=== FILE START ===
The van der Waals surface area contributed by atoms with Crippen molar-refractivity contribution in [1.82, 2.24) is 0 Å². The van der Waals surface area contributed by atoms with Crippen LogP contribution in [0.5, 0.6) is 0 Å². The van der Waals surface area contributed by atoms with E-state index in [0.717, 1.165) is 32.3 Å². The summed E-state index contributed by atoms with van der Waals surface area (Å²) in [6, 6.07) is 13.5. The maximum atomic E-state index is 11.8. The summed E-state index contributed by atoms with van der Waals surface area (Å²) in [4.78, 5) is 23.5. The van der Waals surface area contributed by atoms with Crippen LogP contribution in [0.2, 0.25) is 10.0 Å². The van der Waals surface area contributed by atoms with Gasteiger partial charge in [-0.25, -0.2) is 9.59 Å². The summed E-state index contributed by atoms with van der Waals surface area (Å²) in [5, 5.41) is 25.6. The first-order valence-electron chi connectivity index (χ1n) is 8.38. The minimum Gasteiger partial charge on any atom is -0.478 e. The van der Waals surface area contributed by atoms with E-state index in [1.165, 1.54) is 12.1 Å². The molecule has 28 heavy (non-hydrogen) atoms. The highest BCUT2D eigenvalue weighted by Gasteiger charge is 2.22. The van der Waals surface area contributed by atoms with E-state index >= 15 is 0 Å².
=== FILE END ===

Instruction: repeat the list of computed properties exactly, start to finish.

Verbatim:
The van der Waals surface area contributed by atoms with Crippen molar-refractivity contribution in [1.82, 2.24) is 0 Å². The van der Waals surface area contributed by atoms with Crippen LogP contribution in [0.5, 0.6) is 0 Å². The van der Waals surface area contributed by atoms with E-state index in [0.717, 1.165) is 32.3 Å². The summed E-state index contributed by atoms with van der Waals surface area (Å²) in [6, 6.07) is 13.5. The maximum atomic E-state index is 11.8. The summed E-state index contributed by atoms with van der Waals surface area (Å²) in [4.78, 5) is 23.5. The van der Waals surface area contributed by atoms with Crippen LogP contribution in [0.2, 0.25) is 10.0 Å². The van der Waals surface area contributed by atoms with Gasteiger partial charge in [-0.25, -0.2) is 9.59 Å². The summed E-state index contributed by atoms with van der Waals surface area (Å²) in [5, 5.41) is 25.6. The first-order valence-electron chi connectivity index (χ1n) is 8.38. The minimum Gasteiger partial charge on any atom is -0.478 e. The van der Waals surface area contributed by atoms with E-state index in [1.165, 1.54) is 12.1 Å². The molecule has 28 heavy (non-hydrogen) atoms. The highest BCUT2D eigenvalue weighted by Gasteiger charge is 2.22. The van der Waals surface area contributed by atoms with E-state index >= 15 is 0 Å².